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It is a well known fact that $0$ is an essential singularity of the function $e^{1/z}$ therefore it is not essential nor a pole.

On the other hand we know the Rieamann's continuation theorem which states that an holomorphic function $f:U\setminus \{z_0\}\to \mathbb{C}$ has a removable singularity at $ z_0$ if and only if $f(z) $ is bounded in some neighborhood of $ z_0$.

I'm confussed because of the following calculation: If we pick $\varepsilon>0 $ and $ z$ such that $|z|<\varepsilon $ then $$ |z e^{1/z} |< \varepsilon \sum^\infty_{k=0} \left|\frac{1}{k!z^k} \right|=\varepsilon \sum^\infty_{k=0} \frac{1}{k!\varepsilon^k} =\varepsilon e^{1/\varepsilon}$$ The previous means that $ 0$ is a removable singularity of $ ze^{1/z}$ which implies that $ 0$ is a pole of order 1 of $ e^{1/z}$ which cannot be since the well known fact of the begining.

Off course I'm wrong in something but I couldn't tell in what. Thank you all in advance

A (possibly) useful definition My definition of a pole is: $z_0 $ is a pole of order $ m$ of the holomorphic function $f:U\setminus \{z_0\}\to \mathbb{C}$ if $m $ is the minimum integer such that $(z-z_0)^mf(z) $ has a removable singularity at $ z_0$.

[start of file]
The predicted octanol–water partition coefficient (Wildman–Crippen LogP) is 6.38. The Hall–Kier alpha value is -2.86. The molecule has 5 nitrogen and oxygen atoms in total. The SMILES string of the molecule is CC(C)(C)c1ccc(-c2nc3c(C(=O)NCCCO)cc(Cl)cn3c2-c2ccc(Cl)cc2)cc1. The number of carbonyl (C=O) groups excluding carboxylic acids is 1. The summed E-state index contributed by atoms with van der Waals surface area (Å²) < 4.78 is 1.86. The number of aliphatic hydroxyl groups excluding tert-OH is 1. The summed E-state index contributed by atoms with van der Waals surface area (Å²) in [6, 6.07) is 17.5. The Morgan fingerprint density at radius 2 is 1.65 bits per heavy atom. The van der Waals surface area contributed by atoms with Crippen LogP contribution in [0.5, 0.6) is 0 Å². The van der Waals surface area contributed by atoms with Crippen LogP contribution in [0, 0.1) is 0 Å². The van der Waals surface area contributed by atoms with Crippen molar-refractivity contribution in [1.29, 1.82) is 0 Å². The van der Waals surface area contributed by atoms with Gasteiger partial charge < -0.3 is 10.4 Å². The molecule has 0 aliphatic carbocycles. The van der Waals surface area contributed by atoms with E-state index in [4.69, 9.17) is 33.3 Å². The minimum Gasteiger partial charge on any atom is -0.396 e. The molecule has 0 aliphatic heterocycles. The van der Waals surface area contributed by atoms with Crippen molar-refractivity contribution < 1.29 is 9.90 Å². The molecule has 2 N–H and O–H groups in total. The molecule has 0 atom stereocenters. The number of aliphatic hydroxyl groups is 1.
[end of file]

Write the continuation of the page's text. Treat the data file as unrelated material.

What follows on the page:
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    $\begingroup$ Sure, but how what I wrote is wrong. I mean, you say "it is wrong because it is not true: take the example $ (0,1)$" but I want to know where is the proof I posted wrong. $\endgroup$ – Natalio Sep 8 '18 at 21:51
  • $\begingroup$ Ok but which step in my "proof" is wrong. $\endgroup$ – Natalio Sep 8 '18 at 21:55
  • $\begingroup$ Have a look at the answer. $\endgroup$ – mfl Sep 8 '18 at 22:07
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The first equality in the displayed equation is wrong. You replaced $|z|$ by $\epsilon$, but $|z|$ can be arbitrarily small, and hence the summands can be arbitrarily large.

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  • $\begingroup$ But I picked $ z\in B_\varepsilon(0)$ then show that $ f$ is bounded in the open set of $ B_\varepsilon(0)$. $\endgroup$ – Natalio Sep 8 '18 at 22:07
  • $\begingroup$ $|z|<\epsilon$ doesn't imply $|f(z)|<|f(\epsilon)|.$ $\endgroup$ – mfl Sep 8 '18 at 22:08
  • $\begingroup$ @Natalio: I'm afraid I don't follow you. You asked for the specific step in your "proof" that's wrong. I pointed out the specific step. Please refer to that specific step if you disagree. $\endgroup$ – joriki Sep 8 '18 at 22:09
  • $\begingroup$ You are helping me a lot because you pointed that step but I don't understant why the step you pointed out is wrong. $\endgroup$ – Natalio Sep 8 '18 at 22:11
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    $\begingroup$ Now I understand, thank you very much. $\endgroup$ – Natalio Sep 8 '18 at 22:30

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